Purdue University has set up a third panel to look at allegations of research misconduct against nuclear engineer Rusi Taleyarkhan. The existence of the latest inquiry emerged when a congressional committee wrote to the university questioning the thoroughness of its earlier review. Now Purdue, based in West Lafayette, Indiana, faces an uphill task in convincing the wider scientific community that it is mounting a serious investigative effort, critics say.

A third panel will probe bubble-fusion findings at Purdue University. Credit: PURDUE UNIV.

Since 1999, Taleyarkhan has received more than $780,000 from the Defense Advanced Research Projects Agency (DARPA) for work towards the goal of 'bubble fusion', in which energy-releasing fusion reactions are triggered by passing ultrasound through deuterated liquids1. In February, Purdue cleared him of misconduct after two inquiries2,3. But a third panel was set up in March following complaints to the inspector-general of the Office of Naval Research, which oversees DARPA grants.

Its existence came to light on 10 May, in a memo from the investigations and oversight subcommittee of the House Committee on Science and Technology, chaired by Brad Miller (Democrat, North Carolina). “I sincerely hope that the next inquiry will be conducted in a manner worthy of your great institution,” Miller wrote to Purdue president Martin Jischke.

A subcommittee-staff memo sent with his letter alleges that Purdue's previous efforts on the issue were “not thorough”, “never addressed the validity of the underlying research” and “did not follow” established procedures for investigating misconduct allegations. The criticisms are partly based on the subcommittee's analysis of internal Purdue documents that it requested in March.

According to the memo, these documents show that in March 2006, Purdue charged a panel with determining the facts surrounding articles published in Nature and elsewhere that reported concerns over the validity of Taleyarkhan's research. This first panel reviewed a limited number of documents, interviewed only two professors inside Purdue, and concluded its work by recommending further interviews and examination of lab notebooks, the memo says. University officials then set up a second inquiry panel that, according to the memo, did not seem to follow the recommendations of the first, but instead solicited and examined a narrower set of allegations.

The memo reports that the second panel concluded that Taleyarkhan showed “what might be characterized most favorably as severe lack of judgment” when he participated in the preparation of a manuscript by a postdoc and a graduate student that claimed positive results for bubble fusion and did not name him as an author. Taleyarkhan then cited the work as “independent” confirmation of his own earlier research claims. The claim would not be accepted by the wider scientific community, the inquiry found. The memo says that the inquiry found Taleyarkhan had “abused his privilege as senior scientist” and placed the junior scientists in “precarious positions”. But the inquiry concluded that no full-scale investigation into the possibility of misconduct or the underlying research was warranted and the university then cleared Taleyarkhan of wrong-doing in a press release.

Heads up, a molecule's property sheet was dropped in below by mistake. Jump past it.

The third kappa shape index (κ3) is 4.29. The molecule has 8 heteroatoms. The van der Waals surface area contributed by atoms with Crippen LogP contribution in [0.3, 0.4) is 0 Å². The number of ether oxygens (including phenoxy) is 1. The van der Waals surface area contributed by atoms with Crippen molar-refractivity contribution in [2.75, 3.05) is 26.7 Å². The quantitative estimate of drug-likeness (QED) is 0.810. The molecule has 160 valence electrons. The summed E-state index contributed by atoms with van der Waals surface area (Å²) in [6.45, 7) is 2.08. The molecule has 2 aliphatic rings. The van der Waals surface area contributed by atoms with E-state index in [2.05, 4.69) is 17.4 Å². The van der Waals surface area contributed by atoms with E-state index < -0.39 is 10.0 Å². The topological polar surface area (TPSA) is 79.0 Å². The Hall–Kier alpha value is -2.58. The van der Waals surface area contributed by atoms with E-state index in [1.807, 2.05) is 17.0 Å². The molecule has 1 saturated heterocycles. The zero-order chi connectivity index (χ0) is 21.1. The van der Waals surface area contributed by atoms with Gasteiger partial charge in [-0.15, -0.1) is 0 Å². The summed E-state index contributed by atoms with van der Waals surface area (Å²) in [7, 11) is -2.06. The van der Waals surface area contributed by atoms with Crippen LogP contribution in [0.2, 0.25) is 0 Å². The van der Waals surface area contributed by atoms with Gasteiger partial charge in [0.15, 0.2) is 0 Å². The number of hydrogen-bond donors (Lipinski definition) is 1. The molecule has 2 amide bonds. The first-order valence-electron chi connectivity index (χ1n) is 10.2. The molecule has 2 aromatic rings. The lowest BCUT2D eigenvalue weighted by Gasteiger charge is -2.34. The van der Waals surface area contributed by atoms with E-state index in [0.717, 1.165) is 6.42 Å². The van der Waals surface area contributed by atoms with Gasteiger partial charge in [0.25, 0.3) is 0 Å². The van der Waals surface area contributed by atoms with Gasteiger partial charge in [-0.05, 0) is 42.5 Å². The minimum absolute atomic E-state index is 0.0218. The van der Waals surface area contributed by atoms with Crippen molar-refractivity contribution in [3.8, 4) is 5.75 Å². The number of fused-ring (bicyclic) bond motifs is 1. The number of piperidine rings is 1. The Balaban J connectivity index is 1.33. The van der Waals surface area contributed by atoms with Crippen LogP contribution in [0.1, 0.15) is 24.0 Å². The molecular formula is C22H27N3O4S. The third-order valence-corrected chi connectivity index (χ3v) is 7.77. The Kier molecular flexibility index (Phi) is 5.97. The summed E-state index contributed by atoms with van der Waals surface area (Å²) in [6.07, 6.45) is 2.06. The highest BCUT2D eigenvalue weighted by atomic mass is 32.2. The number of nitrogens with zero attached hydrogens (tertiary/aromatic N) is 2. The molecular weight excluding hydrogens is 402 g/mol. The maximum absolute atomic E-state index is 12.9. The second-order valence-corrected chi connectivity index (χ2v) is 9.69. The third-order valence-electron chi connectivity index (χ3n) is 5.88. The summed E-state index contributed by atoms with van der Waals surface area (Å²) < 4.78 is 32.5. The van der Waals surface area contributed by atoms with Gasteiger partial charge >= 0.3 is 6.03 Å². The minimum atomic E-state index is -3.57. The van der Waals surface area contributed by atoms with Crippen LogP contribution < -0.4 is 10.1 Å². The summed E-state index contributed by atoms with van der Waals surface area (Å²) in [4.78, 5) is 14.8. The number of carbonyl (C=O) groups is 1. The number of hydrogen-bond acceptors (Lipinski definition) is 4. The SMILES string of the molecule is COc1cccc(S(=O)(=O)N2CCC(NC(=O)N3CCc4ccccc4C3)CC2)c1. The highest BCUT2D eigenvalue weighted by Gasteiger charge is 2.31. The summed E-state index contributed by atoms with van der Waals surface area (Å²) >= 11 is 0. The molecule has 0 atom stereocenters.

Immediately after the release of Miller's letter and the accompanying memo, Purdue issued a statement saying that although it “could debate” some of its contents, the university would instead focus on its fresh inquiry.

Taleyarkhan's long time co-author, Richard Lahey of Rensselaer Polytechnic Institute in Troy, New York, took issue with the memo, saying that he had full confidence in Taleyarkhan's abilities and integrity and that the true story was one of “an exciting scientific discovery”. He criticized congressional staff members for failing to contact him or Taleyarkhan's other co-authors as a part of their own inquiries.

Purdue's new inquiry is understood to be covering some of the ground omitted by earlier ones, including allegations that Taleyarkhan's work may be fraudulent, a concern first received by the university in June 2006. The new panel consists of unnamed panellists from the previous inquiries, because, Purdue says, these people are “familiar with the issues”. In its statement, Purdue pledged to add one or more outside scientists to the panel.

But that may not be enough to restore credibility in the university's process, says C. K. Gunsalus, a lawyer at the University of Illinois at Urbana-Champaign who specializes in research misconduct. “They need to completely reconstitute the process. Different panellists, including at least one external to the institution, are required to restore faith in their findings. It's the only way to close the matter.”

Gunsalus says the case raises a broader issue of how officials respond to misconduct accusations. “There's an unwillingness to be embarrassed,” she says. “People can make intuitive, but mistaken, decisions counter to the underlying interest, which is the integrity of the institution.”

Purdue says that it will continue to adhere to its own policy and to federal guidelines. Responding to Purdue's statement, Taleyarkhan said: “I have confirmed my full and complete cooperation with the new inquiry to be introduced this year at Purdue and, in fact, welcome the opportunity to once again clear up the doubts raised in the press.”

At Purdue, nuclear-engineering faculty expressed mixed feelings about the affair. Chan Choi, who chaired a fact-finding internal committee that looked into the authorship issues, says that institutional blunders should not overshadow the ample sound research performed at the university. “I think they have to make the charges clear and I think the committee's names should be known,” he says. But he adds that the outside interest has provided an opportunity for the university to improve its procedure now: “That's a healthy message from Congress.”